One solution is for users to enter the manufacturer’s recommended design values in the program at the beginning. However, this can be time consuming and requires each user to take the initiative to obtain the design values from each insulation manufacturer and enter them in the program.
In order for a user to insert the design values, the following steps are required for every insulation material added to the program:
- Open 3E Plus Version 4.0 and click on the “Options” tab.
- Click on the “Insulation Materials Maintenance” tab.
- Click on “Add” to insert a new insulation into the program.
- Enter the name of the new insulation material.
- Enter the material’s maximum-use temperature in the”Max Temp (°F)” box and the minimum use temperature in the “Min Temp (°F)” box.
- Click the down arrow in the “Active” box and select “True.”
- Click the down arrow in the “Generic” box and select the generic material type.
- Select either “Paired Data” or “Polynomial Constants” in the “Conductivity Data Type” box, as indicated by the manufacturer.
- Enter the data from the manufacturer, then click “Apply.” The new material will be added to the bottom of the program’s material list.
Currently, users who download the program directly from the NAIMA website see no indication that they need to contact insulation manufacturers for recommended design thermal conductivity values. The program does not state that the default thermal curves may not be in agreement with the manufacturers’ recommendations. An enhancement for future versions would be to include manufacturer’s design values from the start. At least one engineer interviewed for this article observed “?it is unlikely that engineers will take the time to modify the program. Engineers will expect the program to be correct out of the box and will use it that way.” At the very least, a note in the download instructions (or somewhere else in the program) should warn users that insulation manufacturer’s recommendations may differ from the results of the 3E Plus program, and they should consult the manufacturer for design information.
Instructors of the National Insulation Association (NIA) 3E Plus training classes do inform students that they should contact manufacturers to get the best data available on a product. It is unlikely, however, that everyone using the program will take the class.
Other Program Issues
Another issue with 3E Plus is the warnings that appear if the program is run using insulation in conditions outside the manufacturer’s recommended temperature range. In this case, one of the following warnings will appear.
- The insulation has a minimum temperature that is higher than the process temperature. Please use caution.
- The insulation has a maximum temperature that is lower than the process temperature. Please use caution.
Despite issuing a warning, however, the program still will generate values. For example, it will generate a recommended thickness for personnel protection using phenolic foam on a line operating at 1,000 F (537 C) even though the maximum use temperature for the product is 257 F (125 C). The warnings are good and should deter anyone from actually using this data, but it would send a stronger message if the program was designed to prevent such data from being generated.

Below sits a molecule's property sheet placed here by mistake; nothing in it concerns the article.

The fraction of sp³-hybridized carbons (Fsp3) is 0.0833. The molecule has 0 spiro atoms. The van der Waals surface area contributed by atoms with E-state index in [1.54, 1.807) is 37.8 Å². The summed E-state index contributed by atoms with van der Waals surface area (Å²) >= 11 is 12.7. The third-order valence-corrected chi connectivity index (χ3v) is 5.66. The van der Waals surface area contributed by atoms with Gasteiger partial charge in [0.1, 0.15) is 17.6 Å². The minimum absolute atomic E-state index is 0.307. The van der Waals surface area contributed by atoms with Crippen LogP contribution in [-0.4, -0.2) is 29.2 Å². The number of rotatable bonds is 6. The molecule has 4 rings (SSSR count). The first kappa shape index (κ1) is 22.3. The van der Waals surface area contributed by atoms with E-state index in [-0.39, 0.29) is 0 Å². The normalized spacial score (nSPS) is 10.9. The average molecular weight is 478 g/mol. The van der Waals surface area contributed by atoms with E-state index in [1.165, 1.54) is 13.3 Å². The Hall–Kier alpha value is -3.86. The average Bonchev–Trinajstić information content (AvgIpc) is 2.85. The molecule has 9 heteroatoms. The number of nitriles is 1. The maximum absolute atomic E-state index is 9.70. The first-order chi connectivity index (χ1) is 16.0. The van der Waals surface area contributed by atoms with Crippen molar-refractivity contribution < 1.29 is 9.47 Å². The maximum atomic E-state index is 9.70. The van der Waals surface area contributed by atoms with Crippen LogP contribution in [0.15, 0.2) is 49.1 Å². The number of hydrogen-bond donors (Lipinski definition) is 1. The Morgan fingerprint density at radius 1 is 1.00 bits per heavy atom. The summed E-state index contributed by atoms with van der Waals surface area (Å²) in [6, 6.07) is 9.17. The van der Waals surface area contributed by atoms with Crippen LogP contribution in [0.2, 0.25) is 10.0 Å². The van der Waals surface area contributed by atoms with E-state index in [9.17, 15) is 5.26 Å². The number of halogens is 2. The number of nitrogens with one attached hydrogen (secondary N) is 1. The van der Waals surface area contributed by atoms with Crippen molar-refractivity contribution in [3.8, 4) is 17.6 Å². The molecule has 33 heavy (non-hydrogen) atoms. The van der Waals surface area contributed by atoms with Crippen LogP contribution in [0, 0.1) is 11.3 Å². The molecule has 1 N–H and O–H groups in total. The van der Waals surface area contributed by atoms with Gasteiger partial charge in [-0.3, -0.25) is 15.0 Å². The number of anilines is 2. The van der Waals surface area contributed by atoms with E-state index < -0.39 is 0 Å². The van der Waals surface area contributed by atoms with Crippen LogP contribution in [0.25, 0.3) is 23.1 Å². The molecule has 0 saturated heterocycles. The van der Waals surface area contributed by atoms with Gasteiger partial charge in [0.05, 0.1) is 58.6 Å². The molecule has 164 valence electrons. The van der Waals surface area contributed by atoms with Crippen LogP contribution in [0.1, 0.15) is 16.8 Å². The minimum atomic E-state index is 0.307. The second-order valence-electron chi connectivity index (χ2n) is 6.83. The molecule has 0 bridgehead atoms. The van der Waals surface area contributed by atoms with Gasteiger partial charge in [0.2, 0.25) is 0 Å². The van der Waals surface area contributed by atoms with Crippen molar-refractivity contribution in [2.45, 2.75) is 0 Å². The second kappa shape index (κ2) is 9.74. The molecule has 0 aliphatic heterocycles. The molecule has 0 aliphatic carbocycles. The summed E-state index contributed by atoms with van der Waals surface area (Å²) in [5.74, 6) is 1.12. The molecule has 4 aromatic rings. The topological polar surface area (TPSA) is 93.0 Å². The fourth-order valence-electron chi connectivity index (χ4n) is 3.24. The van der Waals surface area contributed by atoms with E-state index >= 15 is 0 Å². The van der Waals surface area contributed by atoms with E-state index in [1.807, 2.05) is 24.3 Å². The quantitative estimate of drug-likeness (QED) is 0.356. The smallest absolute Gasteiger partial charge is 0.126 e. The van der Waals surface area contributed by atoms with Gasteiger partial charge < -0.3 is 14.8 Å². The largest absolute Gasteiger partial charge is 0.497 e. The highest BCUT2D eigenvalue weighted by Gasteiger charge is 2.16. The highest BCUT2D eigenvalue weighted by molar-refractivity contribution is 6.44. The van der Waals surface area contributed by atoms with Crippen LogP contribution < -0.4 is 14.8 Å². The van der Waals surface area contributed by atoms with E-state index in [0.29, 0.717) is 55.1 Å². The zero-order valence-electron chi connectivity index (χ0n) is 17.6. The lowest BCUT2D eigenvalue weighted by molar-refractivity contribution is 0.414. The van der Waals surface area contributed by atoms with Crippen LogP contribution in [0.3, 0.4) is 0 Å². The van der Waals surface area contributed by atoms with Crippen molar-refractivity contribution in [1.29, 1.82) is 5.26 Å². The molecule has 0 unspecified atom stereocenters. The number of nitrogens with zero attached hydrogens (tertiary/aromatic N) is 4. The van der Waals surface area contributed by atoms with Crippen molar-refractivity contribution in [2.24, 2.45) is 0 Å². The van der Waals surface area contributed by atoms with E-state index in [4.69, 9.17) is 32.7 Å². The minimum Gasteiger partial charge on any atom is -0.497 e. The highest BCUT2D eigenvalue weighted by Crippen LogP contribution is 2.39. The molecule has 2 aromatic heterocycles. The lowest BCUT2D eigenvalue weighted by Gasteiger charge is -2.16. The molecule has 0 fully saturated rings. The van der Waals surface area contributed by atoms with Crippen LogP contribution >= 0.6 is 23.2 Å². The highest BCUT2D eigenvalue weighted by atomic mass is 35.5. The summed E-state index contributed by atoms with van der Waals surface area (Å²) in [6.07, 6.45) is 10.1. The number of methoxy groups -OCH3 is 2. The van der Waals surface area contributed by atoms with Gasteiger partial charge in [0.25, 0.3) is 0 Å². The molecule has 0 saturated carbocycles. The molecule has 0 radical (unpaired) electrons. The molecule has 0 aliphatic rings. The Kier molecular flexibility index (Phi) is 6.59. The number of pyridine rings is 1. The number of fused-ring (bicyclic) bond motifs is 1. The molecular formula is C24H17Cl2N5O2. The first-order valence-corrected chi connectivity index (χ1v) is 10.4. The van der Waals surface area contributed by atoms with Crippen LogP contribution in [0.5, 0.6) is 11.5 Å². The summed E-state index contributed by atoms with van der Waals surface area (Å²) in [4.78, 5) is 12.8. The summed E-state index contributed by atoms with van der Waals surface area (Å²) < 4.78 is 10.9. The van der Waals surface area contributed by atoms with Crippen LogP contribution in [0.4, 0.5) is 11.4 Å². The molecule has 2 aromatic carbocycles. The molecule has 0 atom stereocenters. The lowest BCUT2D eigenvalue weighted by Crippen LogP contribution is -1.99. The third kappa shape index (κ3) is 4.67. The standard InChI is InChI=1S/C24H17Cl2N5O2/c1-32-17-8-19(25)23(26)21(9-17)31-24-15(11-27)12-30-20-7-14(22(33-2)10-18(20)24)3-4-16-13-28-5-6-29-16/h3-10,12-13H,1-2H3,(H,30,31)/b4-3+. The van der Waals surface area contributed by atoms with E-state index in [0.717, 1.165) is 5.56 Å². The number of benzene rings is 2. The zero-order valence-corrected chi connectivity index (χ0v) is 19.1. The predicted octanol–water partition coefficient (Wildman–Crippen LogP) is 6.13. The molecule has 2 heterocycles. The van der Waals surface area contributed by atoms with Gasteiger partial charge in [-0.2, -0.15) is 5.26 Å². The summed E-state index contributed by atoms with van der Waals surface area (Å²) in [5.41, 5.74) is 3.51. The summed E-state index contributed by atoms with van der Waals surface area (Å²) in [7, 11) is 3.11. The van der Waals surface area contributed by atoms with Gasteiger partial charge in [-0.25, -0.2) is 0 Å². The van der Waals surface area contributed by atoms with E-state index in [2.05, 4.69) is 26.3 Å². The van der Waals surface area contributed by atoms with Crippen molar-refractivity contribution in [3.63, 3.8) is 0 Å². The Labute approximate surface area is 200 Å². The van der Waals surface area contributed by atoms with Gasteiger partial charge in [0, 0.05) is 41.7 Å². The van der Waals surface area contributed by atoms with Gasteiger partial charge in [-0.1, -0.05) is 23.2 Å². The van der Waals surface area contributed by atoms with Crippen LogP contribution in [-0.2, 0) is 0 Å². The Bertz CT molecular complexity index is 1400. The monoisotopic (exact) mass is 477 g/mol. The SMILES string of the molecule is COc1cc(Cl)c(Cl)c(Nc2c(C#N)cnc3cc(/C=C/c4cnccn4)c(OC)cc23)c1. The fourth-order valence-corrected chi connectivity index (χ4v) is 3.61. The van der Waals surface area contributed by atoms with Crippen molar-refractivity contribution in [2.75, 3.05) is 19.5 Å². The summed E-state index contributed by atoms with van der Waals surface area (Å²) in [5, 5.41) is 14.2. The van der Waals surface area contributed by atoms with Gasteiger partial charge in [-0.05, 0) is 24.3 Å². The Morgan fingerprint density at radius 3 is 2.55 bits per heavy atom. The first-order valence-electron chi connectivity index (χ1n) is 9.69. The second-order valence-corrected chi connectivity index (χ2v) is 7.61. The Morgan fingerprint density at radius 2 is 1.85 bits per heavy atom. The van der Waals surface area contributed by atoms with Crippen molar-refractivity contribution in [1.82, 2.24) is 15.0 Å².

In addition, 3E Plus generates data for insulation thickness starting at 1/2 inch, increasing by half inches regardless of insulation type or pipe diameter. Some insulation is not available in thickness less than 1 inch, while other insulation, (e.g., elastomeric) is available in 1/4 and 3/4–inch thickness. A possible point of confusion, then, is that the program output will include 1/2-inch and 1-inch thickness for cellular glass insulation on a 36-inch diameter line, even though the manufacturer’s minimum recommended thickness at this diameter will be 1½ inches.
Finally, the examples of 3E Plus issues related to cellular glass, elastomeric, PIR and phenolic foam insulation discussed in this article may indicate that similar or other issues exist with other products such as polystyrene, perlite, calcium silicate, etc. 3E Plus users should contact the respective manufacturers for verification of their product’s design values.
Conclusion and Recommendations for Future Versions of 3E Plus
Although 3E Plus is potentially one of the most valuable tools recently developed in the insulation industry, the new Version 4.0 does not address these issues or potentially other important product issues. Those taking the NIA software training courses will be informed about how to customize the program and enter thermal curves with the manufacturer’s data. A better solution, though, would be for the software to include manufacturer’s design thermal conductivity values. That, along with the other modifications suggested above, could greatly improve the 3E Plus program and provide users more accurate and cost-effective insulation recommendations.